So I get an approval letter from Wells Fargo in buyer A's name. Buyer A got impatient and walked. I now have an approval letter so I market the property as lender approved. Buyer B comes in and makes the same offer, does inspections, appraisal, and the whole nine. Gets an offer on their present home, which they do NOT need to sell in order to buy, are now closing on Dec. 2, 2013. Wells Fargo tells me...... the offer you have is too low..... denied. Has anyone ever had an approval letter given to them, then taken away?? By the way..... I have a REST report, Full interior Appraisal, my own due diligence work, and a ton of other information to show this is the BEST sale price for the property that will happen.
Wells Fargo now tells me they want to do their own appraisal. I personally feel as though, disclaimer: this is my own personal feeling and not to be taken as a threat, Someone at Wells messed up and issued an approval letter and no one wants to be accountable. My other feeling, disclaimer: this is my own personal feeling and not to be taken as a threat, this seems very discriminative as buyer A's money was good enough but for some reason Buyer B's money isn't.
Wayne I completely agree with you. While it is completely STUPID that an approval letter can not be assigned to a new buyer, it may be a rookie mistake on Ricks part to think that was possible. While the rules sometimes do not make any sense, that is the game we have to play...
Rick, perhaps the BPO or appraisal is expired and in many markets that are starting to improve there is new data to suggest the price is too low?
Rick - I agree with Jeff and Wayne. An approval for one buyer is irrelevant. Lenders/investors change their criteria and valuations all the time. Never market something as "pre-approved".
Rick, no insult intended.... The problem with your scenario is that you did not have a lender approved short sale because the short sale approval from the lender is buyer specific. Can not speak for anyone else but I dont market as lender approved, I market that we had a previous approval for xxxxx amount but never as lender approved.
Your approval letter was not taken back, you lost the buyer and that approval was then no good.
I think it's all been said below but in short, an approval letter is specific to the contract you presented and is no guarantee that a later contract will be approved even if it matches exactly. In your case, it sounds like the lender's valuation is ultimately creating the problem - you had to appeal that value before to get your approval letter. NOW the old valuation the lender had on record for this file and the subsequent dispute over value have all expired....so they likely ordered a new one and again, sounds like the lender came back with a higher value and is therefore denying your short sale. Sounds like you can try to go through the same value dispute process and hopefully you can get a new approval letter issued.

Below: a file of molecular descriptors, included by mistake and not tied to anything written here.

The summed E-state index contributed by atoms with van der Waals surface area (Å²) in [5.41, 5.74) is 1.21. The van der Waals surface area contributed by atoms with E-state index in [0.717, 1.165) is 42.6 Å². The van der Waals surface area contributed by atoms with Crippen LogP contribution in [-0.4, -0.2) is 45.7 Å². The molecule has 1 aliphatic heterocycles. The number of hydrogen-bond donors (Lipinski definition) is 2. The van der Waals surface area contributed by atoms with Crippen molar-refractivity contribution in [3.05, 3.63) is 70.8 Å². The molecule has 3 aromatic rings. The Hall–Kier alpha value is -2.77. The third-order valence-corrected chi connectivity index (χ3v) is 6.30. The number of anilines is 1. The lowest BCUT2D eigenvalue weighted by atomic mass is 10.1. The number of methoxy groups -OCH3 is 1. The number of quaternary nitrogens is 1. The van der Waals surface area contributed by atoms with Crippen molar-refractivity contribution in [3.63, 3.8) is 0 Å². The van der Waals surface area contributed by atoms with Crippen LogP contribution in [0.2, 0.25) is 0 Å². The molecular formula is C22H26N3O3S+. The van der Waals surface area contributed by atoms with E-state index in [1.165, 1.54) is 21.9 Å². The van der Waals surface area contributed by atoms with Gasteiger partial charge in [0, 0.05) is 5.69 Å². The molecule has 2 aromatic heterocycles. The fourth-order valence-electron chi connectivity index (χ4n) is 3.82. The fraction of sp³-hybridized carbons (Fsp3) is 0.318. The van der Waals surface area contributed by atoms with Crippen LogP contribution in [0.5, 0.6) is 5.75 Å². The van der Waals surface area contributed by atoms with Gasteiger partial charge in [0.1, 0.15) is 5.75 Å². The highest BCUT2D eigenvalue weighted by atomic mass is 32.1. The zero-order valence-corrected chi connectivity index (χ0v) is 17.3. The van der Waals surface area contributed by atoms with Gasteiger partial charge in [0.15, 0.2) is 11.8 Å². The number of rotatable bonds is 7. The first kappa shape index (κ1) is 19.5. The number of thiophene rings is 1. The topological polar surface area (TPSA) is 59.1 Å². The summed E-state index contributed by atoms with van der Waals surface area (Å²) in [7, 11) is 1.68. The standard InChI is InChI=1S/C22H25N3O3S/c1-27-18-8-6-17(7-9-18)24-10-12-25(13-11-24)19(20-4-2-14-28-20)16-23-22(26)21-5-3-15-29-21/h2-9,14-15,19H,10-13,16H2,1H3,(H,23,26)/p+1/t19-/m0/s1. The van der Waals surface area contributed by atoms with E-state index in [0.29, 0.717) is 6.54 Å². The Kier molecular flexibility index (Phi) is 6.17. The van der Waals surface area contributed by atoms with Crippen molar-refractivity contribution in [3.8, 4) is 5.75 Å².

All valid points, but one persons money is just as good as nother persons money. Especially when the number is the same and the approval letter was issued literally the same day the second buyer stepped in. It just seems very discrimatory to me. I guess you have to know the exact details of the file to agree with me.
Rick I dont think you will get anyone to disagree with you that it makes ZERO sense they way they wont assign a new buyer but that is their process. That is the ONE thing I would change about short sales if I could change just one thing. Let us assign buyers to the approval letter. Guessing it came about from the amount of fake offers agents were submitting and the number of scammers out there too, we all suffer from it.
Well after all that the bank makes good on their original approval letter. Thank you all for your comments. Bank ordered their own appraisal which showed exactly what I was telling them. They then reissued the approval letter. Looks like one persons money is just as good as the next.